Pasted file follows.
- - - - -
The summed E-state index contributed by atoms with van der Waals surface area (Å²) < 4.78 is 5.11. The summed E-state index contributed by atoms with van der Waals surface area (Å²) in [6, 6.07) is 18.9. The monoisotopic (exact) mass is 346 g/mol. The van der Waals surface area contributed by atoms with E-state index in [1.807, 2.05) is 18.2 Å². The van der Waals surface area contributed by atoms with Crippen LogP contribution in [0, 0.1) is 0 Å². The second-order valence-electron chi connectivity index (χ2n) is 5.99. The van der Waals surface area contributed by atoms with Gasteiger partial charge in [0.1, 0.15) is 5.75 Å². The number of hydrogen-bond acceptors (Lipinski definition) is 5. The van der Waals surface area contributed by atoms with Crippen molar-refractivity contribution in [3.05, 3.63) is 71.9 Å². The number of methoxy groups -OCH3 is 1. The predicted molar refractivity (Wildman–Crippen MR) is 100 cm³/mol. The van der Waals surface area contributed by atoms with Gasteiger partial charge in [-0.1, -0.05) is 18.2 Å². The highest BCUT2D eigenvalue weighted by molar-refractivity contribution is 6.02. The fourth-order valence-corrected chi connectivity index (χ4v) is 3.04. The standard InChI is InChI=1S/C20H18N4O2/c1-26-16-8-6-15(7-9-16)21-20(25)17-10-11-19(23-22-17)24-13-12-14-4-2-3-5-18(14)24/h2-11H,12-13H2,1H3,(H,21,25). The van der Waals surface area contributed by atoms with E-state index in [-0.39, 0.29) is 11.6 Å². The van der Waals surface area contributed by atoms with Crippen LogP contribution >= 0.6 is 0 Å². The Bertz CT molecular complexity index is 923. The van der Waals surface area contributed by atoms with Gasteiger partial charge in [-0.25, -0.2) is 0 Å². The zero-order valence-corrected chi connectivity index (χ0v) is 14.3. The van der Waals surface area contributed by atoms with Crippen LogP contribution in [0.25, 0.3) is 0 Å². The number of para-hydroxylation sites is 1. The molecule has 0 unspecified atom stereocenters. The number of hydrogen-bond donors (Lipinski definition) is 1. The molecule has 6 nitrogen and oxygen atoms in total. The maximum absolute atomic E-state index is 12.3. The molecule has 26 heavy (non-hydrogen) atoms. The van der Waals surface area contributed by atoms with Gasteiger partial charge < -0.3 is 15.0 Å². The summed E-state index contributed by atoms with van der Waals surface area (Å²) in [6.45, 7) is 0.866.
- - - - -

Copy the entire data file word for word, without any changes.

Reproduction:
The summed E-state index contributed by atoms with van der Waals surface area (Å²) < 4.78 is 5.11. The summed E-state index contributed by atoms with van der Waals surface area (Å²) in [6, 6.07) is 18.9. The monoisotopic (exact) mass is 346 g/mol. The van der Waals surface area contributed by atoms with E-state index in [1.807, 2.05) is 18.2 Å². The van der Waals surface area contributed by atoms with Crippen LogP contribution in [0, 0.1) is 0 Å². The second-order valence-electron chi connectivity index (χ2n) is 5.99. The van der Waals surface area contributed by atoms with Gasteiger partial charge in [0.1, 0.15) is 5.75 Å². The number of hydrogen-bond acceptors (Lipinski definition) is 5. The van der Waals surface area contributed by atoms with Crippen molar-refractivity contribution in [3.05, 3.63) is 71.9 Å². The number of methoxy groups -OCH3 is 1. The predicted molar refractivity (Wildman–Crippen MR) is 100 cm³/mol. The van der Waals surface area contributed by atoms with Gasteiger partial charge in [-0.1, -0.05) is 18.2 Å². The highest BCUT2D eigenvalue weighted by molar-refractivity contribution is 6.02. The fourth-order valence-corrected chi connectivity index (χ4v) is 3.04. The standard InChI is InChI=1S/C20H18N4O2/c1-26-16-8-6-15(7-9-16)21-20(25)17-10-11-19(23-22-17)24-13-12-14-4-2-3-5-18(14)24/h2-11H,12-13H2,1H3,(H,21,25). The van der Waals surface area contributed by atoms with E-state index in [-0.39, 0.29) is 11.6 Å². The van der Waals surface area contributed by atoms with Crippen LogP contribution >= 0.6 is 0 Å². The Bertz CT molecular complexity index is 923. The van der Waals surface area contributed by atoms with Gasteiger partial charge in [-0.25, -0.2) is 0 Å². The zero-order valence-corrected chi connectivity index (χ0v) is 14.3. The van der Waals surface area contributed by atoms with Crippen LogP contribution in [0.25, 0.3) is 0 Å². The number of para-hydroxylation sites is 1. The molecule has 0 unspecified atom stereocenters. The number of hydrogen-bond donors (Lipinski definition) is 1. The molecule has 6 nitrogen and oxygen atoms in total. The maximum absolute atomic E-state index is 12.3. The molecule has 26 heavy (non-hydrogen) atoms. The van der Waals surface area contributed by atoms with Gasteiger partial charge < -0.3 is 15.0 Å². The summed E-state index contributed by atoms with van der Waals surface area (Å²) in [6.45, 7) is 0.866.